“In 2017, I actually took an unexpected trip to China and decided to leave my guitar behind due to a wrist injury. Instead, I brought my field recorder (Zoom H1), HP ProBook laptop, and a Novation Launchpad. It was a beautiful way to redefine my sonic identity and see that I didn’t have to just be a guitarist in order to create music. I still have those recordings in my sample library to this day.”

3. Get intimately familiar with your tools

On that note, finding the tools that work best for you can go an incredibly long way in helping you design your best sounds yet. While the exact tools will vary greatly from producer to producer, Bruner shares the following as some of his own favorites:

  • Ableton Live is number one. It feels like a sonic canvas. I like how everything you need is at arm’s reach (i.e. no dialog boxes, menu diving, or plugin pop-up windows), so it’s easier for me to stay focused.”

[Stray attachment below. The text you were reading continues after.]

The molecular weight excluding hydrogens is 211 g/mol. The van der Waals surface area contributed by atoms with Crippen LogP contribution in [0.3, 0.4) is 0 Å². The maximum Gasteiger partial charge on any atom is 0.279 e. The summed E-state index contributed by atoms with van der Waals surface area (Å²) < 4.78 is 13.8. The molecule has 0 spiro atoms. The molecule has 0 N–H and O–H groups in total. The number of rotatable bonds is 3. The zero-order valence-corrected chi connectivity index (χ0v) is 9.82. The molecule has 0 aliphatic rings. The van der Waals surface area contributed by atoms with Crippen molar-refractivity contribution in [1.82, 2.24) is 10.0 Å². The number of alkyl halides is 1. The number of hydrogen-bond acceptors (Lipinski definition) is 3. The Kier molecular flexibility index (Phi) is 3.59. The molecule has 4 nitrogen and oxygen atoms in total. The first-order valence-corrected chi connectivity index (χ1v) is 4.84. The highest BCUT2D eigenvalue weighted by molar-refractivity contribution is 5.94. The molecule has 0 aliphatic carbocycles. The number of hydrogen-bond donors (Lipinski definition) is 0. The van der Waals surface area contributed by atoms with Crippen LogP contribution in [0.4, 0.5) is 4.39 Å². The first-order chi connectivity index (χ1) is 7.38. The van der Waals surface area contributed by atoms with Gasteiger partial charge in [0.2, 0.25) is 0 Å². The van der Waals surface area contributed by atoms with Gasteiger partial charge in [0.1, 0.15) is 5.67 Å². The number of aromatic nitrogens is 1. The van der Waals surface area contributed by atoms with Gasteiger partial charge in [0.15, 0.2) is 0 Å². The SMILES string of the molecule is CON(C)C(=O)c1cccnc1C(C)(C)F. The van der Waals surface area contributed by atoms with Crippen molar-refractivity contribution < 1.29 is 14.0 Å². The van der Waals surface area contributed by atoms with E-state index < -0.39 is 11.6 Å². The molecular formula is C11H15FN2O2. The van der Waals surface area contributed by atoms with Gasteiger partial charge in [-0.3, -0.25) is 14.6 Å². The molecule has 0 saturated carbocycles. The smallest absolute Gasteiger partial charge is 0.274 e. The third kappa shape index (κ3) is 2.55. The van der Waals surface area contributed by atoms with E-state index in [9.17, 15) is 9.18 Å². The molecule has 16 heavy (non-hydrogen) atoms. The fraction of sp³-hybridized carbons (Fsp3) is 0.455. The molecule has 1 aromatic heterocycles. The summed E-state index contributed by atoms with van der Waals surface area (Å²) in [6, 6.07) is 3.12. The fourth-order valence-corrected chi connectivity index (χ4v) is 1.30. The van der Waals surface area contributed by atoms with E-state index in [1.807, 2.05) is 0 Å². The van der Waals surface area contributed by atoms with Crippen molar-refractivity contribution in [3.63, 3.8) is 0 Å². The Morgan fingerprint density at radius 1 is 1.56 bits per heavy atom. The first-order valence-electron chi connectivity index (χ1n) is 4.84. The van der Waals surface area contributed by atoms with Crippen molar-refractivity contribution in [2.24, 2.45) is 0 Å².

• Audeze LCD-X headphones—I use these almost exclusively for sound design, mixing, and mastering work. They’re big and chunky but their stereo image is insanely precise, they produce all the sub information I need, and they don’t fatigue my ears.”
  • RME Babyface Pro FS—this audio interface has never failed me. It’s never crashed a computer. It’s very clean, quiet, and portable. It has a loopback function in its console software that can allow for some amazing possibilities in the recording realm.”
  • Field recorders are a staple for me. They’re a fun way for me to engage with my surroundings. Also, it feels special when I sample things that I recorded. It’s like a sonic snapshot of the past.”
  • Third-party plugins I’ve been enjoying lately—Goodhertz’ Lossy, Wavesfactory’s Spectre, ToneBooster’s MBC, Gig Performer, and Xfer Records’ Serum FX come to mind.”

4. Engage with the physical world

In a past interview, Bruner cited his main source of inspiration to be physical movement—and this still holds true for him today, particularly when it comes to overcoming writer’s block.